Re “Why Twitter sucks” by Alexander Zaitchik and “Sacramento’s Twitteratti” by Nick Miller (SN&R Feature, March 12):

I think that your article is funny and insightful, but you failed to touch on one of the more pervasive problems with putting something out there on the Internet: its longevity.

As a business person, I love Twitter, because it gives me more timely input into a person/company/industry within minutes than I could ever have Googled in hours. With so many people currently looking for employment, I can do a quick search for someone on Twitter and learn far more about them personally than I could from reading a hyperinflated résumé. When searching for child care, you can bet that I scan any available tweet history before making any decisions. And as a means to keep an eye on my own kids, social media will help give me an edge to be a better parent.

While I agree with you wholeheartedly about the absurd waste of my most valuable resource from someone tweeting “good morning, time for some eggs,” I have to say that the precious tidbits of information that I can glean from wading through all the noise makes Twitter a resource that I keep in my digital tool belt.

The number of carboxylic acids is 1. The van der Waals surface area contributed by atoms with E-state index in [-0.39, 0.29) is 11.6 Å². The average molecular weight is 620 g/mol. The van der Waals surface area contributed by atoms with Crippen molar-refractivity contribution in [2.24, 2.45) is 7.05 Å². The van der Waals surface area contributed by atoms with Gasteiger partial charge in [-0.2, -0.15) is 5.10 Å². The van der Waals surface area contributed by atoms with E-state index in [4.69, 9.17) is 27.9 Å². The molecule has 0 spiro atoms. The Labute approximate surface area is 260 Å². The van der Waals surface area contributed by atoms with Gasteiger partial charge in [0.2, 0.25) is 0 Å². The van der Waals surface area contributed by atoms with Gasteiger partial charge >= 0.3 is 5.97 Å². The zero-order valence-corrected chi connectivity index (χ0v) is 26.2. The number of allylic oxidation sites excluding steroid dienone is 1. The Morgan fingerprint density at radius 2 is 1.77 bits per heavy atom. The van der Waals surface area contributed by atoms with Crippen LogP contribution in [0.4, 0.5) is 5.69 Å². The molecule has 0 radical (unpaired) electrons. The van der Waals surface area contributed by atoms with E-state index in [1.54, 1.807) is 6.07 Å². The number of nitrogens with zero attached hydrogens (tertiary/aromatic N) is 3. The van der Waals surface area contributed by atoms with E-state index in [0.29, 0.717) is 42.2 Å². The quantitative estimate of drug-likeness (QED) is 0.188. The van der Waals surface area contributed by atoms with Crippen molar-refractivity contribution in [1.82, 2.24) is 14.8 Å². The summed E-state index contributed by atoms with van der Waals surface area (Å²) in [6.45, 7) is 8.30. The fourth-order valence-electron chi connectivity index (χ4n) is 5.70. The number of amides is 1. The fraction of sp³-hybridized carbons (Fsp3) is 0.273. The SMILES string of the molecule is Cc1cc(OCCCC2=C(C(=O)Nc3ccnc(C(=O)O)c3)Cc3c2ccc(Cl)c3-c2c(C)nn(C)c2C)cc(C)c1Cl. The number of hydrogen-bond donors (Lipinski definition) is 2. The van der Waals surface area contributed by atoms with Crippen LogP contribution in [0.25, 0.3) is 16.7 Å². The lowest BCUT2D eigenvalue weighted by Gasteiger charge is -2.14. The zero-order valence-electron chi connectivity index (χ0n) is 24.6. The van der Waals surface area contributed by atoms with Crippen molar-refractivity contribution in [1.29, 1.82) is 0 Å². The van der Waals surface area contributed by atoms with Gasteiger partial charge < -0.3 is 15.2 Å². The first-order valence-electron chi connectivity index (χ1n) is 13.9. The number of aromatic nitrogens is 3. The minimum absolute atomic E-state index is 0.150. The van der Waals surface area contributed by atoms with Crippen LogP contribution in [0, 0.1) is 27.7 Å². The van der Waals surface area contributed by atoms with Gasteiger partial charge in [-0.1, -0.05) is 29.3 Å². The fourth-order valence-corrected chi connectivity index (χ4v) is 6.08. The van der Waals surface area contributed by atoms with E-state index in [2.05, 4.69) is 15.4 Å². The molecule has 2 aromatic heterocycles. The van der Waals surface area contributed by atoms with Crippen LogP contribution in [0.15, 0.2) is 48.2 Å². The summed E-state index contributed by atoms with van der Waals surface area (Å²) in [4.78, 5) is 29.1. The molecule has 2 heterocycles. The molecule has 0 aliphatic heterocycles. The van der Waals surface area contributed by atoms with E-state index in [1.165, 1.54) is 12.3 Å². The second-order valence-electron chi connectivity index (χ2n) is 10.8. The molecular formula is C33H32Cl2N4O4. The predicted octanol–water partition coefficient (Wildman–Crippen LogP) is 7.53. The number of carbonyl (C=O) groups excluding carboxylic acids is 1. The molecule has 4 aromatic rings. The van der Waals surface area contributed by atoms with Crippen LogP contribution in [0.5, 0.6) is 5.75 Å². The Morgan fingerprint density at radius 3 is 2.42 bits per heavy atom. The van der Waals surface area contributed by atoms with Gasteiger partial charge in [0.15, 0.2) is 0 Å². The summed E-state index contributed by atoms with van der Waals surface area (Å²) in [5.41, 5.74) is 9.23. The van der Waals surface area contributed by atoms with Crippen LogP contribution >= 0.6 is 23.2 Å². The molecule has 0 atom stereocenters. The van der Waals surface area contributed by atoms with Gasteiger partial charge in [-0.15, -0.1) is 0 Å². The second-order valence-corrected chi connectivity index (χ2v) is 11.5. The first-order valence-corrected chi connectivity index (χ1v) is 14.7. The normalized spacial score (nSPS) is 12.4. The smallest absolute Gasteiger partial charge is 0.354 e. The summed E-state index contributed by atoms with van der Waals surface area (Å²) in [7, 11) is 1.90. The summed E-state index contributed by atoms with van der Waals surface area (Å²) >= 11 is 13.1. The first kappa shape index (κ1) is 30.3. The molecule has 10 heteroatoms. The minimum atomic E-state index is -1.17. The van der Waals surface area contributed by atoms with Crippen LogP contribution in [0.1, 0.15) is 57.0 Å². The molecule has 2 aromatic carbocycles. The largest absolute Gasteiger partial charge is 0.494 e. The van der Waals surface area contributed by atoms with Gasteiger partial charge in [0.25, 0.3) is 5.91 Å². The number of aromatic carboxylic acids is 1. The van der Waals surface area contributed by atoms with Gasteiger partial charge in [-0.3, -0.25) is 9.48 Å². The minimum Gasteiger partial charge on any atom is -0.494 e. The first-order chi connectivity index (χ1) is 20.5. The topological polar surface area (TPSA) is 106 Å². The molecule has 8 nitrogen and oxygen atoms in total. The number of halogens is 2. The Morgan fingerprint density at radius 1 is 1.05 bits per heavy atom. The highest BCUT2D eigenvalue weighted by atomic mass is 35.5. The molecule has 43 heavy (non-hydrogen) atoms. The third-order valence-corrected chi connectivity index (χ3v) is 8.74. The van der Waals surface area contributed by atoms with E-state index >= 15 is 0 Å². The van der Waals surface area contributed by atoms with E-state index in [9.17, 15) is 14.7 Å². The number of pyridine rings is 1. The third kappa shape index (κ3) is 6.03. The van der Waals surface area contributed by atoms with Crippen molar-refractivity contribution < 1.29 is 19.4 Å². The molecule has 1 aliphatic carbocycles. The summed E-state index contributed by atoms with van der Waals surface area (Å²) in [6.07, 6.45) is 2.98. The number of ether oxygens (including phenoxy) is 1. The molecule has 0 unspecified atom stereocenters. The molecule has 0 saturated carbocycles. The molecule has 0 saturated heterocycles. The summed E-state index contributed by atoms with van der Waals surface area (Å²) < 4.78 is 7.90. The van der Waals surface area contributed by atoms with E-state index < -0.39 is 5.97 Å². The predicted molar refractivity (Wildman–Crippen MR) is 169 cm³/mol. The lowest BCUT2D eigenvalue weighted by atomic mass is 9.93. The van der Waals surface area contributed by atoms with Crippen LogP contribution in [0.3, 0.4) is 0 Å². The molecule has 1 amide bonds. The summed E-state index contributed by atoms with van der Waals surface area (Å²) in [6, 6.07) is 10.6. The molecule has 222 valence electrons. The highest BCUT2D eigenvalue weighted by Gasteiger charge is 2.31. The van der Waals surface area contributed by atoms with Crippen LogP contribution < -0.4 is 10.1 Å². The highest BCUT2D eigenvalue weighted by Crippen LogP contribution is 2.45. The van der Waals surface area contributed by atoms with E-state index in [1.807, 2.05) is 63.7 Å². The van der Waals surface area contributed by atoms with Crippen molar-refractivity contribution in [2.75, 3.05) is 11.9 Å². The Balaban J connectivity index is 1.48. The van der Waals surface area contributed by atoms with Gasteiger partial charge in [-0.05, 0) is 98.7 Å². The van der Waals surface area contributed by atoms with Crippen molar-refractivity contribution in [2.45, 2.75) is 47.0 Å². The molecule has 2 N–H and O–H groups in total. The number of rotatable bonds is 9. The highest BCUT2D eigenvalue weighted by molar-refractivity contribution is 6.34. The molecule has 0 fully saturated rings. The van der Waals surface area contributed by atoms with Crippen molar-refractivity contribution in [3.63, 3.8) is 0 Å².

Tripp Kuehnis
Elk Grove

Times a-changing …

Re “Why Twitter sucks” by Alexander Zaitchik (SN&R Feature, March 12) and “Bee very afraid” by Dick Tracy (SN&R Essay, March 12):

The irony of placing these two pieces in the same issue of SN&R is immense. First, Zaitchik explains how communication gets reduced to 140-character goatlike bleats; then Tracy reminds us of the days when print media were actually news-gathering operations.

Yes, the times, they are a-changing. But into what?

Jan Kline

… and he sez it’s a good thing